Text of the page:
Remember the fertility sub-index when assessing EBIs
With mating approaching the 12 week mark on many farms, the bulls should now have been removed from the cows.
Breeding on is only worthwhile where a farmer has had a very poor breeding season or where there are strict management plans to offload late calvers.
Any cow bred now will calve around May 1, giving her no time to heal and prepare for AI.
If a good cow comes bulling once the bulls are removed, avoid the temptation to give her a straw. Remind yourself that she can no longer be defined as "a good cow" because she will not calve when required. Having removed the bulls it's now time to book in your scanning for the end of August or early September so that you can accurately date the cows' pregnancies.
During July I've been in the midst of finishing my KT (Knowledge Transfer) group's farm improvement plans.
The scheme closes on May 31 next year for its third and final year. All animal health plans also need to be submitted ahead of that date by your vet, so make sure your compliant with this if you're involved in the KT scheme.
One element of the FIP focuses on breeding. Here we assess the performance of the milking herd between the 2017 and 2018 season in calving rate and EBI gains, along with a few other measures.
When making recommendations to farmers I can't help but reflect on Donagh Berry's talk given at the Moorepark open day in July. Donagh stressed the importance of the continued EBI gains associated with gains in fertility.
He stated that while significant gains in fertility had been made, that there were still further gains yet to be realised.
He suggested that a farmer should focus on achieving a fertility sub-index of plus €100. Having reviewed the EBI gains of my five KT discussion groups between 2017 and 2018 I was shocked by the over-riding trends.
It became apparent that between 2017 and 2018, the average gain in herd EBI was around €30, but only €4 to €7 was associated with a fertility sub-index gain against the approximately €20 gain seen in milk sub-index.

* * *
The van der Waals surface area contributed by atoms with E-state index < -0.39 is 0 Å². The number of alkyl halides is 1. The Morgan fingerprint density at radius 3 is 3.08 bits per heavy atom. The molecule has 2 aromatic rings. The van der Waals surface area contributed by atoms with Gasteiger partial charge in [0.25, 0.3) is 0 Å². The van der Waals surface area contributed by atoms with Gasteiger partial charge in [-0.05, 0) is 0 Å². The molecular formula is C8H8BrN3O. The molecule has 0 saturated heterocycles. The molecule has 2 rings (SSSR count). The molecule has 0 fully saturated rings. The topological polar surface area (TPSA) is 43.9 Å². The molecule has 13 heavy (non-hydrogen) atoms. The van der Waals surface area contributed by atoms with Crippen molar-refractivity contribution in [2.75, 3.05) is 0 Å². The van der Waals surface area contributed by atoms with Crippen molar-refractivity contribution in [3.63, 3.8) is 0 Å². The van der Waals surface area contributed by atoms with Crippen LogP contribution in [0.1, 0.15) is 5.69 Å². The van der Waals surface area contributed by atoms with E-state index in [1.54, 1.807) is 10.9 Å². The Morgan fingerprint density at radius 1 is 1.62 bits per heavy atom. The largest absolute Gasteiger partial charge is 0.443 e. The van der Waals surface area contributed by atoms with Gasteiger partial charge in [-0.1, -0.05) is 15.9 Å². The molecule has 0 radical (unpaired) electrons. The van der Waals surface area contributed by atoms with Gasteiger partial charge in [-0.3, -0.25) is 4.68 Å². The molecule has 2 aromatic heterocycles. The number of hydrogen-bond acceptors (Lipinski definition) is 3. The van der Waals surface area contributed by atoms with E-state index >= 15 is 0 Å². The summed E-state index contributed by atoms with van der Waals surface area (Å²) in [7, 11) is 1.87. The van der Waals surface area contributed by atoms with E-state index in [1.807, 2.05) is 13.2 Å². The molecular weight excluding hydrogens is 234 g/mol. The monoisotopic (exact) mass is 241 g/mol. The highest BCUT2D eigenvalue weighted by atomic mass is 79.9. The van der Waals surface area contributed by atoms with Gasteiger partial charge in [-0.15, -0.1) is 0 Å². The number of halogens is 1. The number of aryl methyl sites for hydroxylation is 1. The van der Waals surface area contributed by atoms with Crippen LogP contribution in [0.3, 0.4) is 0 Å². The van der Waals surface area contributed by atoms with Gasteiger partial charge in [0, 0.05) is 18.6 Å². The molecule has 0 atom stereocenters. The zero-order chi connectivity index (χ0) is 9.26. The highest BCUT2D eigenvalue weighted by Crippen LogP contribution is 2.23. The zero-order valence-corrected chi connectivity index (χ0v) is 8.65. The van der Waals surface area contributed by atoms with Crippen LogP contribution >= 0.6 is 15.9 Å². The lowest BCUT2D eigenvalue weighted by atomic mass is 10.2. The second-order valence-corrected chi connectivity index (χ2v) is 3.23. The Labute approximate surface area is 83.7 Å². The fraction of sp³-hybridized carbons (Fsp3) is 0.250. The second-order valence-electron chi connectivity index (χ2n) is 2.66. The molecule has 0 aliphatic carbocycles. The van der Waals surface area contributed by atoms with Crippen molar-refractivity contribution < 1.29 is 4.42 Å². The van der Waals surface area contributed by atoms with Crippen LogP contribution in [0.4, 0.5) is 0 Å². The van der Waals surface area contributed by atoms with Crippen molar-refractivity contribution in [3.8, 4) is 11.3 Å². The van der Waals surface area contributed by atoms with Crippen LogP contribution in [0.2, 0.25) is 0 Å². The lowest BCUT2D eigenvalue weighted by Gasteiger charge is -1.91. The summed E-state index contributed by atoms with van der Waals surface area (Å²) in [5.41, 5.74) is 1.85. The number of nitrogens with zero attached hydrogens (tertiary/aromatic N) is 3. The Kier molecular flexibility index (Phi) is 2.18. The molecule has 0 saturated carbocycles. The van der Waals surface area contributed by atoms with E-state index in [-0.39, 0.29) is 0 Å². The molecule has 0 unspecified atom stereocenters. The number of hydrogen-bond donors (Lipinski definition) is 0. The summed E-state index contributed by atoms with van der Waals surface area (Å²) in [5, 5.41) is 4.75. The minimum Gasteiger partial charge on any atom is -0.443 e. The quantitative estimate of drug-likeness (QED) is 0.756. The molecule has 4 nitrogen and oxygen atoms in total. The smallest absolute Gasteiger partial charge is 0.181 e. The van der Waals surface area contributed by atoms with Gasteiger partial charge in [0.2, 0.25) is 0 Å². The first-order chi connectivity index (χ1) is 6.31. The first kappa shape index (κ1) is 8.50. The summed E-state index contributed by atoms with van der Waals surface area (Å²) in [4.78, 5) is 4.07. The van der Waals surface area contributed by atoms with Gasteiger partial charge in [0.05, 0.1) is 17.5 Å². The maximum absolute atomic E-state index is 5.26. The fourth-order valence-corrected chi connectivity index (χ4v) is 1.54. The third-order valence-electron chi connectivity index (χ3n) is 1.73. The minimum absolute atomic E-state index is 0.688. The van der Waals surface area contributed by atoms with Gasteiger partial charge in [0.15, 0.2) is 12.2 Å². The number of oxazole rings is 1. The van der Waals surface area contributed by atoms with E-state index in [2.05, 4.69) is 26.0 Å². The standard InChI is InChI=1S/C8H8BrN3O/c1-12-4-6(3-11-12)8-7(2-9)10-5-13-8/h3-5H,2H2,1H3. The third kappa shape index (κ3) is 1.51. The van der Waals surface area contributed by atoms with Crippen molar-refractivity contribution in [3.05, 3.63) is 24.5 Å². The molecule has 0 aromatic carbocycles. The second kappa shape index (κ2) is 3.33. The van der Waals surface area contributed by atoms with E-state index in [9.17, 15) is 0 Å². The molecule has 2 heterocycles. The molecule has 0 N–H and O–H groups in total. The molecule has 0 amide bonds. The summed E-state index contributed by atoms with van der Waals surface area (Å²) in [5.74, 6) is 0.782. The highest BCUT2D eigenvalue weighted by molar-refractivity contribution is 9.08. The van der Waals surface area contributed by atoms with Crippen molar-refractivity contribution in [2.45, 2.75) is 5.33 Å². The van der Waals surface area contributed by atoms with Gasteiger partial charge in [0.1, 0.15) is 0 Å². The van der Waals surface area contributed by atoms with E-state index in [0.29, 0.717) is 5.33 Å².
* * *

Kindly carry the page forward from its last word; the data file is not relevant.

In comparison, gains between 2016 and 2017 were smaller and much more balanced between milk and fertility.
When considering the herd's EBI, these gains must be associated with the 2018 first calvers, which were generally born in 2016 from AI decisions made in 2015 breeding season.
This four-year time difference highlights the time it takes to make breed changes.
Obviously 2015 was our first year of deregulation from quotas when farmers had a glimpse of being able to maximise the productivity of their herd and increase gross income through milk sales.
This may have prompted farmers to pick bulls with higher milk sub-index values, but I'm surprised how generic this trend is irrespective of herd differences or AI company used.
One can't help but question whether it was significantly influenced by the AI bulls on offer or possibly the difference in the heritability of traits or the reviewed EBI values.
There are many questions here to which I do not have the answers.
But as farmers we must review gains in EBI and the need to consciously select for significant gains in fertility as well as milk. A herd's fertility will drive profitability as it determines days in milk. In addition, it also significantly affects the required replacement rate and stock sales because of increases in cow longevity within the herd.
And while the 2019 breeding decisions have been made and implemented, one last point to note is that where a farm is struggling with fertility, Donagh Berry stressed that there was clear evidence of additional gains from cross-breeding with Jersey especially in the average herd.
Therefore, we can't write Jersey AI off, even in light of all the concerns about Jersey calves we've heard this year.
For Stories Like This and More
Download the Free Farming Independent App